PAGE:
Nothing if not purposeful, Meat Puppets leader Curt Kirkwood didn’t have a very difficult time deciding to work with Anodyne, a small Kansas City-based independent label, for the release of the Meat Puppets’ latest album, Rise to Your Knees.
“I didn’t want to deal with anybody that in any way made me feel funny,” Kirkwood explains bluntly via telephone. “I mean, even down to five seconds of funny. Anodyne really seemed to want to have us just be ourselves. Every other label I talked to asked ‘So, do you have anything I can hear?’ What, so you can judge me? So you can decide whether or not you can make money off me, ya f**kin’ pimp?”
Kirkwood could afford to negotiate from experience. In the ‘80s, the Meat Puppets enjoyed a long run of making albums with complete creative autonomy on legendary underground label SST. It was that output, as well as the band’s extensive national touring on the fabled punk circuit of the time, alongside acts like Black Flag, Hüsker Dü and The Minutemen, that made the Meat Puppets legends. Like many of their peers from that movement, the Meat Puppets never adhered to strict punk codes. From day one, they sought to hybridize punk with country and roots elements, and doggedly stuck to their own creative agenda, determining set lists on the spot from night to night and expanding on their material via intense improvisation.
As time went on, the harsher punk aspects gradually receded. The band signed with a major label and briefly skirted mainstream success, thanks to Nirvana’s including them on its MTV Unplugged performance. Kirkwood stands behind the band’s work from that period.
“I never felt like our major-label stuff was compromised at all,” he says. “We got to work with people we liked. [I didn’t choose Anodyne] because it’s a small label. I don’t believe in major or indie. It’s just the size of the corporation and how they do business. There’s not an us-and-them situation going on.”
By the mid-‘90s, after high-profile tours with Stone Temple Pilots and Primus, Kirkwood’s younger brother and Meat Puppets co-founder Cris Kirkwood’s life began to unravel. This precipitated Cris’ prison sentence after being shot in the back and Curt’s relocation from the band’s native Phoenix to Austin. The elder Kirkwood assembled an all-new lineup and released an album under the Meat Puppets name in 2000, but has focused on solo work since.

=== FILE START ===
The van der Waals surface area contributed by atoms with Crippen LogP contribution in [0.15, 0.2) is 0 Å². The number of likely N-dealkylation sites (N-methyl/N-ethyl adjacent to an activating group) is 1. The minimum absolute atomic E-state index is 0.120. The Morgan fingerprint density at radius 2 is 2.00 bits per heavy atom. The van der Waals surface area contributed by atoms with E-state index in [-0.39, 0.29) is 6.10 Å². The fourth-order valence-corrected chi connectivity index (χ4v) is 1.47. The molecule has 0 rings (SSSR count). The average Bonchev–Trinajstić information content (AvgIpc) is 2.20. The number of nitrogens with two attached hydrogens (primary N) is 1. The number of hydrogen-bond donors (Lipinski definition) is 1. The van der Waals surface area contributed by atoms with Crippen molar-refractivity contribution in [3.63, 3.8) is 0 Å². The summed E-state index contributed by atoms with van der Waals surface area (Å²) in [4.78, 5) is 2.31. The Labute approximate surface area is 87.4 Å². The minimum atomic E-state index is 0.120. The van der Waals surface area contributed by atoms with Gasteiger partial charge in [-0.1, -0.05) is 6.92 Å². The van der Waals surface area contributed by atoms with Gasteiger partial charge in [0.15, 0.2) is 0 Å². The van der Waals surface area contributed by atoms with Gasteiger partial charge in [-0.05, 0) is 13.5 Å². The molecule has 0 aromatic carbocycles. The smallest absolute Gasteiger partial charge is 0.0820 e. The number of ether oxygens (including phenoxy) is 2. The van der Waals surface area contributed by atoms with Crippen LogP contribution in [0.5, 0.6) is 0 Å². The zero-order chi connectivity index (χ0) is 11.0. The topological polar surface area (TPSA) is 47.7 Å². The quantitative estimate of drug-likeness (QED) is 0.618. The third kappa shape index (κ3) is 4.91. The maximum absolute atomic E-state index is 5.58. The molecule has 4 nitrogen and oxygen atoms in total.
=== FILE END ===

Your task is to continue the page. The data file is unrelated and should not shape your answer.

In fact, the material on Rise to Your Knees was originally intended for another solo release, but that all changed when Curt reconciled with his estranged brother. While the brothers’ reunion (which does not include drummer Derrick Bostrom, though Curt approached him first) might trigger nostalgia among old fans, Kirkwood doesn’t exactly feel warm and fuzzy. He does express appreciation at having his brother back in the fold, but he makes his terms boldly clear.
“Yeah, I love you, but I don’t need to take sh*t for being productive either,” he says. “He has to get around that now. He can go the f**k back to prison. He can go back to the f**kin’ gutter where he’s lived for the last 12 years and f**k himself—and he knows it. I’m this way with anybody who’s my detractor.”
For all of Kirkwood’s blustery determination, Rise to Your Knees sounds wearily resigned, even fragile at times. “You can run,” Kirkwood sings as the album opens, with birds chirping delicately in the background, “but you’ll never get away from the smell of the garbage.” Unsurprisingly, Kirkwood doesn’t mince words when expressing his opinion on the current social and political climate (which he compares to the Reagan era), and he says it has galvanized him musically.
“The mainstream becomes your target,” he explains. “That’s kind of what punk rock was, rather than it being a style of music. It was, ‘Our culture is obsolete; it’s irrelevant, bloated and hideous, and I want to cut its head off.’”
[Saby Reyes-Kulkarni is a freelance music writer based in Rochester, N.Y.]
The Meat Puppets play The Orange Peel on Thursday, Sept. 13. 9 p.m. The Comas open. $17. www.theOrangePeel.net or 225-5851.